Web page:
NON-CONSENSUAL HARVEST FROM THE DEAD
If we believe that medicine and society are deeply committed to saving lives, we must not only object to immoral schemes of organ procurement but also search for acceptable ones.
One reason why interest in incentives to live donations is rising is the low rate of cadaveric donations. It is a commonplace tenet that compulsory harvest from the dead might erode public trust in medicine. I am not sure. I am deeply worried about the possibility that society cares to respect the dead, and people’s sentiments regarding “their” dead, more than the health and lives of those still living.
One unexplored scheme is payment to next of kin for consent to donate. This will be expensive, because it will create expectation to be paid for every donation from the dead. But it might still be worthwhile to pay more money and save more lives overall. We know that many objections to donations from the dead are rooted in the wishes and values of the deceased persons and their families. Problems of trust in medicine might also stymie consents to donation. Precisely because payment for consent might work, this would be inappropriate, as society does not try to bribe people against their values and judgment. In this light the use of money to push people to harm their own bodies against their values and judgment seems even more out of place. Even if the harm to the seller is very minor, it is certainly more significant than the harm incurred by harvest from a dead relative.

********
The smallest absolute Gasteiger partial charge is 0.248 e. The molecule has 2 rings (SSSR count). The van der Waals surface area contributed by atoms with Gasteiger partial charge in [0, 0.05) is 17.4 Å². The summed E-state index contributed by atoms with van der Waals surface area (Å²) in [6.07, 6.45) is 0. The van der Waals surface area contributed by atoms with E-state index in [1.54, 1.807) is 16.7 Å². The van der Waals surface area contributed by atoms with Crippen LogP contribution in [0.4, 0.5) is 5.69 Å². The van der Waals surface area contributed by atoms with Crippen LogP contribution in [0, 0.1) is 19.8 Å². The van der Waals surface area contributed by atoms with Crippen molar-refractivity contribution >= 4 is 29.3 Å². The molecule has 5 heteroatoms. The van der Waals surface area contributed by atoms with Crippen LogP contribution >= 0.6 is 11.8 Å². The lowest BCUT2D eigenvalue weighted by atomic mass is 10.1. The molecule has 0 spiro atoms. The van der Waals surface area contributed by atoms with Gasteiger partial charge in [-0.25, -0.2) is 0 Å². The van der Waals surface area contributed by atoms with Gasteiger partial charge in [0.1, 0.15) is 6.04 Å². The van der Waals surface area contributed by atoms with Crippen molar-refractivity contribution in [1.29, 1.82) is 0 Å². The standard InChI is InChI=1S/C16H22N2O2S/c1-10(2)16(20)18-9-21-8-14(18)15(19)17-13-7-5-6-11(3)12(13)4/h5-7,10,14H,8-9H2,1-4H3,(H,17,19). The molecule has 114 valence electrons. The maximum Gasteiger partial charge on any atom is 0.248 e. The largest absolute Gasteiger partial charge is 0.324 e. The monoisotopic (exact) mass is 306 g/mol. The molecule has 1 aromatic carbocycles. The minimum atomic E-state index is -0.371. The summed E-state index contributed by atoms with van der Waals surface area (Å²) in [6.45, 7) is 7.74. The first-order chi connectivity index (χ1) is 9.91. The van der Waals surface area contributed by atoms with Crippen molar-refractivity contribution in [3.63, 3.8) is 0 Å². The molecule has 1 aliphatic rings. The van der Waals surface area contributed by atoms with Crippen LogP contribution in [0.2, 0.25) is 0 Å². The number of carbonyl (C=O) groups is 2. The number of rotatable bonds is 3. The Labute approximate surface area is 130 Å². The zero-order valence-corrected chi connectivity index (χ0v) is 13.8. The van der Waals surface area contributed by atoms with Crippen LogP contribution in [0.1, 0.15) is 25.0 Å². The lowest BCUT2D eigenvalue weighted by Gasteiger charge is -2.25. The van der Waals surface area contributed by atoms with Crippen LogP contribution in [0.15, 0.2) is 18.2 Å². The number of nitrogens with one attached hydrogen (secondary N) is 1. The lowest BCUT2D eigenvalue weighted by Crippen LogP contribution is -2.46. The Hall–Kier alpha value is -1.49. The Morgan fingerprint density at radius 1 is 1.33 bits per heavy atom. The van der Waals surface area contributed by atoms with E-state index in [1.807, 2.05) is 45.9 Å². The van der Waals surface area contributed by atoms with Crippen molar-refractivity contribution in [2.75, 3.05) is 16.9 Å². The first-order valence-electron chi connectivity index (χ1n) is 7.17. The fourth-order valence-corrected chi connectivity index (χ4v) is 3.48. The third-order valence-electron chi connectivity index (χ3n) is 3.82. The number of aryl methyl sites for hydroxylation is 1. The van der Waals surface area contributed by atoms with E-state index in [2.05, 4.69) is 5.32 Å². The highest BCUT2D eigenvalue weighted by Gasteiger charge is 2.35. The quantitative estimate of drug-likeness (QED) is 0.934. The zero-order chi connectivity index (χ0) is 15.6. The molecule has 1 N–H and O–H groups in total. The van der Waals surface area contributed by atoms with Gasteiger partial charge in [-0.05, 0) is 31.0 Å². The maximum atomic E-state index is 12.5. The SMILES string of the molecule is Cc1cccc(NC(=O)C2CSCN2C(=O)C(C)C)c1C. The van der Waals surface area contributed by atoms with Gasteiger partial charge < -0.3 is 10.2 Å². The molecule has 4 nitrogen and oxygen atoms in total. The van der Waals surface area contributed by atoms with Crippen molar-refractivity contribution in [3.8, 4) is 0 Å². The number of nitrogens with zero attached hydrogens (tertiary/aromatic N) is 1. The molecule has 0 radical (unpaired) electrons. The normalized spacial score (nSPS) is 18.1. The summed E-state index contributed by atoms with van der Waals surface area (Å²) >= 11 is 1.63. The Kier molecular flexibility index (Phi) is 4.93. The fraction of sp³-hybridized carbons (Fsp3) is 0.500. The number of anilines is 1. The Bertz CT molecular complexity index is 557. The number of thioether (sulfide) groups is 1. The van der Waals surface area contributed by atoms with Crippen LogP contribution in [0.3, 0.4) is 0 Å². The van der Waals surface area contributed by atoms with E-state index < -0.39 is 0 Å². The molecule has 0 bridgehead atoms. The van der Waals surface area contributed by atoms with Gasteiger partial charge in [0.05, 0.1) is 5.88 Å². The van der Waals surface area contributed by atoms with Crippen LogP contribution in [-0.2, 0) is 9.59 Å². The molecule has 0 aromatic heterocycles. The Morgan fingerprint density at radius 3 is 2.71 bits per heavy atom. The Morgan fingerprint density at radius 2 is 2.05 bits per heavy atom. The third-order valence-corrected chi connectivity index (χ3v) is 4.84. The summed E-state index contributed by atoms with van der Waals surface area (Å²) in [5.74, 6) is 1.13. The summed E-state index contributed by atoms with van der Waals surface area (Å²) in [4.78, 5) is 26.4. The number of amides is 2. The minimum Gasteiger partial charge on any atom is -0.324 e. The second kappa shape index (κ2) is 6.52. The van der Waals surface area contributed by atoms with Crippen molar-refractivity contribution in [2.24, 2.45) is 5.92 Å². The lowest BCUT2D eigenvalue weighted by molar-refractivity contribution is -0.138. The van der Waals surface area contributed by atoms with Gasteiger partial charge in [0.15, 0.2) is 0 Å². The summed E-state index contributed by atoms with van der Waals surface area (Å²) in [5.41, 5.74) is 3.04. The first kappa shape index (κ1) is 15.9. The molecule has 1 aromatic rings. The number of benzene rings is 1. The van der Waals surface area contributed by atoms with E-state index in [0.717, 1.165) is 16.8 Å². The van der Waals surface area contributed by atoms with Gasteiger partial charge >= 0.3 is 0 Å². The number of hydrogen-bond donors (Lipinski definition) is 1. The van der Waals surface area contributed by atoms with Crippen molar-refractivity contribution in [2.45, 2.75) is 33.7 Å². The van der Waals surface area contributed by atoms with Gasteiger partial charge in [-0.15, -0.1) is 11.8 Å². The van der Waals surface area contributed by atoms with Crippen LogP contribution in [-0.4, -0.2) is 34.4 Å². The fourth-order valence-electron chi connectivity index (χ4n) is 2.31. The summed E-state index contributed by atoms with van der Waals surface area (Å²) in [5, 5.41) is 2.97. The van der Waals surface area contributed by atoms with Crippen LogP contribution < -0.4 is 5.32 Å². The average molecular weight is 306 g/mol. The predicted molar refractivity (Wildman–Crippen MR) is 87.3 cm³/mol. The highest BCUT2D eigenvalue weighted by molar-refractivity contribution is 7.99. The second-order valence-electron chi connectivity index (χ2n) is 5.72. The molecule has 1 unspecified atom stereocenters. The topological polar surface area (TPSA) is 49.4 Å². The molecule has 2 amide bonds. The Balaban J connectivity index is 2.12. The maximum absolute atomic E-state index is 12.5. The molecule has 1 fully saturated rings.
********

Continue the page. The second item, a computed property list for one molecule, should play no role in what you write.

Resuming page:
It is reasonable to increase the price offered when somebody is unwilling to sell a coveted property. But coveted kidneys are not property in waiting for the optimal opportunity for consumption or liquidation. This is why they have no price tag in the first place, and this is why offering money in exchange of kidneys will not make it worthwhile to sell, even though many might consent to sell when prices are high enough (e.g. millions, tens of millions). It is amazing to find ethicists who are confident about the moral duty to set limits on public expenditure on health care but at the same time do not find the expenditure on live organs excessive. They would allow patients to die when treatment for their conditions is too expensive, protecting public funds more than they care to protect desperate people.